Beyond the Ice Palace

by Paradise Software [2]: David Shea, Nigel Brownjohn, Ian Upton, David Whittaker
Elite Systems Ltd
Your Sinclair Issue 31, July 1988   page(s) 40

Beyond The Ice Palace lies a mystical land where strange creatures dwell. 'Tis is a land of fantasy, of magic, of goblins and ghosts, of good, evil and long forgotten tiny pieces of blue-tac.

That's the basic inlay blurb (erm, except the bit about the blue-tac), and it seems that idea is to journey into these lands and restore the balance by ridding them of evil. Crikey. Yes, I know the storyline is a bit staid, but luckily the game isn't. It's a corker by cracky.

What we have, to put it in a pigeon-hole, is a platforms and ladders game. A big one, with large sprites and four way scrolling. You (a wing-helmeted Viking type), begin on top of a large cavern next to a vertical tunnel shaft. At your feet are three weapons; two different knives and a sort of 'mini second-world war sea mine with spikes on.' They all work in different ways, but you can take one, so decide on which, pick it up (by standing on it), and jump down the shaft. The quest has begun and there's no going back - unless you press the break key.

Running through the cavern you'll encounter and have to kill Ogres (easy), flying bats (annoying) and, occasionally, giant moth-things (very tricky). The cavern soon opens up into trusty ladders and platforms format in which you'll still be plagued by the bats and also (oh no), more of the giant moth things. There are, as you might have guessed, things to collect - orbs (which give you points), different weapons, and (very occasionally) little head-shaped icons. These are 'the spirits of the woods,' and jolly useful they can be too!! If things are getting decidely squiffy, just press a pre-defined key and ber-zoing, down the screen drifts a spirit, killing or injuring any 'nasties' it touches before disappearing at bottom.

Anyway, next you move on to a gigantic verticly scrolling elevator shaft. getting to the top of this is no mean feat, but there's worse to come - the mega-nasty, a SpaceHarrier-ish dragon snaking around in a most unpleasant and deadly fashion. "Quick, release a spirit. Oh no, I've used them all, and I've only got one life left. Aaaaarrgghh!!" You can have triffic fights with the dragon, as the lift shaft part of the program hasn't been 'switched off.' "Run away, jump, down, down, down, up, leap, down, down, yaaaargh it's following, dodge, dodge, leap, up, fire fire fire, bleeeaarrgh - dead again!"

If you do ever manage to kill the dragon, a ladder descends from level two. More platforms, more ladders and more deadly and different nasties. Cripes.

Now, one of my pet hates is games lacking in substance being 'boosted' by making progress so hard that you find yourself continually re-starting only to be killed again in roughly the same place. Beyond The Ice Palace doesn't lack substance, but I did find the difficulty level pitched too high. There's a sort of progress - the further you get, the harder it is to improve. Even with ten lives, I never got much further than the middle of level two. Addictive frustration eventually gave way to annoyed frustration. That's my only complaint - I enjoyed the game tremendously while I was actually improving my scores. Still, maybe I'm just inept. We'll have to wait and see.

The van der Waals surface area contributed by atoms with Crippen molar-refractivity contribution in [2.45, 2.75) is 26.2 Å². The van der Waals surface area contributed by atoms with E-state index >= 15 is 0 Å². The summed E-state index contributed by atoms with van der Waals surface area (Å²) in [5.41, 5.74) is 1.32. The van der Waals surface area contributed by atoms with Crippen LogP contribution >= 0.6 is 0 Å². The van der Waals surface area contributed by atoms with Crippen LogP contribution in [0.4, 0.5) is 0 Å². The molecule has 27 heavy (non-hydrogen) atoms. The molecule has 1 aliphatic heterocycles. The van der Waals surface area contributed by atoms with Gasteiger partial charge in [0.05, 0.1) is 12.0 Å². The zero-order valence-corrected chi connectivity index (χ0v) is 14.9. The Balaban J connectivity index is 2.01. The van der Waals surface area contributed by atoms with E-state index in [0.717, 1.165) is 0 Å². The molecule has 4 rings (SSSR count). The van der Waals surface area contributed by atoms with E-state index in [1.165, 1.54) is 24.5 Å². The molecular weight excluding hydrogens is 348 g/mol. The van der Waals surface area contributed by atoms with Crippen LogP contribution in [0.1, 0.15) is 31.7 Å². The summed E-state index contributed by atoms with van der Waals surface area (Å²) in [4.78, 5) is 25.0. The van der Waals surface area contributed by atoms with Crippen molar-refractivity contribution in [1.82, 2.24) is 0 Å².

Time for a quick glossary.

The graphics are big, bold and quite nicely animated. There's a fair amount of colour with hardly any attribute clash. Oh, and the scrolling's fine. On the sound front, things are good on the 48K and great on 128K (super sound-effects and two tunes by David 'Amaurote' Whittaker). The playability's great except for the excess difficulty probs i mentioned, and there's a good front end with continually accessible joystick/keyboard options for those with dodgy interfaces (oo-er) and fickle keyboard tastes.

All in all a rather super little game. Oh, for a POKE (double oo-er).

Graphics: 8/10
Playability: 9/10
Value For Money: 8/10
Addictiveness: 8/10
Overall: 8/10

Summary: A chunky scrolling platforms and ladders game. Great fun to play, but becomes 'blinkin' diffuclt too soon.

Transcript by Chris Bourne

Your Sinclair Issue 53, May 1990   page(s) 42

Here's a chasy little runabout that Elite first released 18 months or so ago to great approval (Dun gave it 8/10 back in July '88). It's a big-spirited arcade adventure, with the emphasis on 'arcade', as it's fearsomely hard. "Beyond the ice palace and to the north." it says here, " legend tells of a mystical land where strange creatures dwell. " Well, it would, wouldn't it? "It is a land of fantasy and magic, of goblins and ghosts, of good and evil, of long-forgotten tiny pieces of Blu-tac." So Dune found anyway, and it is indeed a ripsnorter of a game, set in underground caverns where every yard you manage to cover is an achievement. There are flying bats to kill (easy), axe-throwing ogres (less easy) and occasionally giant moths (unbelievably tricky). If you can get past this section, the cave opens up into a giant platform-and-ladders format, which is where the fun really starts. Anyone who likes a really challenging bit of action will lap this up. Oh, and look out for the little head-shaped icons - they're the spirits of the woods, and jolly useful they are too.

Overall: 79%

Transcript by Chris Bourne

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